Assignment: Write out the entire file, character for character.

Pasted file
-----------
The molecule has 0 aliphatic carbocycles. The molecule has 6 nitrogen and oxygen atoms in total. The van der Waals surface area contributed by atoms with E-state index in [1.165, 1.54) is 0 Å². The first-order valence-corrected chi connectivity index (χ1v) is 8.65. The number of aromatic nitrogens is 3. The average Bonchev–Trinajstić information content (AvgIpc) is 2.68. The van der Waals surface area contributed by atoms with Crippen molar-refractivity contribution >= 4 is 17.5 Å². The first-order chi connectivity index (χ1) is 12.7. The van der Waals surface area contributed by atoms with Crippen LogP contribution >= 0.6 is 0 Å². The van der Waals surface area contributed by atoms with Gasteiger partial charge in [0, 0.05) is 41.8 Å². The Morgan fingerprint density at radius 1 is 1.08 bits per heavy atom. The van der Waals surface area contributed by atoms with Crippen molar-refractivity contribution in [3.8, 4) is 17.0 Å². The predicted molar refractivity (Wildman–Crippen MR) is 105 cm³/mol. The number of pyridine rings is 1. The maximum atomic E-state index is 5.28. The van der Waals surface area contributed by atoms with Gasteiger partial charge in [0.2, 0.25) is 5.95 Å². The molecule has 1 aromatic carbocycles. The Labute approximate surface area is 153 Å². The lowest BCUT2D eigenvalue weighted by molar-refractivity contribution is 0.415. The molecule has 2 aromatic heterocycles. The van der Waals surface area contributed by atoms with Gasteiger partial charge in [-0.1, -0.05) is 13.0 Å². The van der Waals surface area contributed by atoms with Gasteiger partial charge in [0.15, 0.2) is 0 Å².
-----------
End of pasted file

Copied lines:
The molecule has 0 aliphatic carbocycles. The molecule has 6 nitrogen and oxygen atoms in total. The van der Waals surface area contributed by atoms with E-state index in [1.165, 1.54) is 0 Å². The first-order valence-corrected chi connectivity index (χ1v) is 8.65. The number of aromatic nitrogens is 3. The average Bonchev–Trinajstić information content (AvgIpc) is 2.68. The van der Waals surface area contributed by atoms with Crippen molar-refractivity contribution >= 4 is 17.5 Å². The first-order chi connectivity index (χ1) is 12.7. The van der Waals surface area contributed by atoms with Crippen LogP contribution >= 0.6 is 0 Å². The van der Waals surface area contributed by atoms with Gasteiger partial charge in [0, 0.05) is 41.8 Å². The Morgan fingerprint density at radius 1 is 1.08 bits per heavy atom. The van der Waals surface area contributed by atoms with Crippen molar-refractivity contribution in [3.8, 4) is 17.0 Å². The predicted molar refractivity (Wildman–Crippen MR) is 105 cm³/mol. The number of pyridine rings is 1. The maximum atomic E-state index is 5.28. The van der Waals surface area contributed by atoms with Gasteiger partial charge in [0.2, 0.25) is 5.95 Å². The molecule has 1 aromatic carbocycles. The Labute approximate surface area is 153 Å². The lowest BCUT2D eigenvalue weighted by molar-refractivity contribution is 0.415. The molecule has 2 aromatic heterocycles. The van der Waals surface area contributed by atoms with Gasteiger partial charge in [-0.1, -0.05) is 13.0 Å². The van der Waals surface area contributed by atoms with Gasteiger partial charge in [0.15, 0.2) is 0 Å².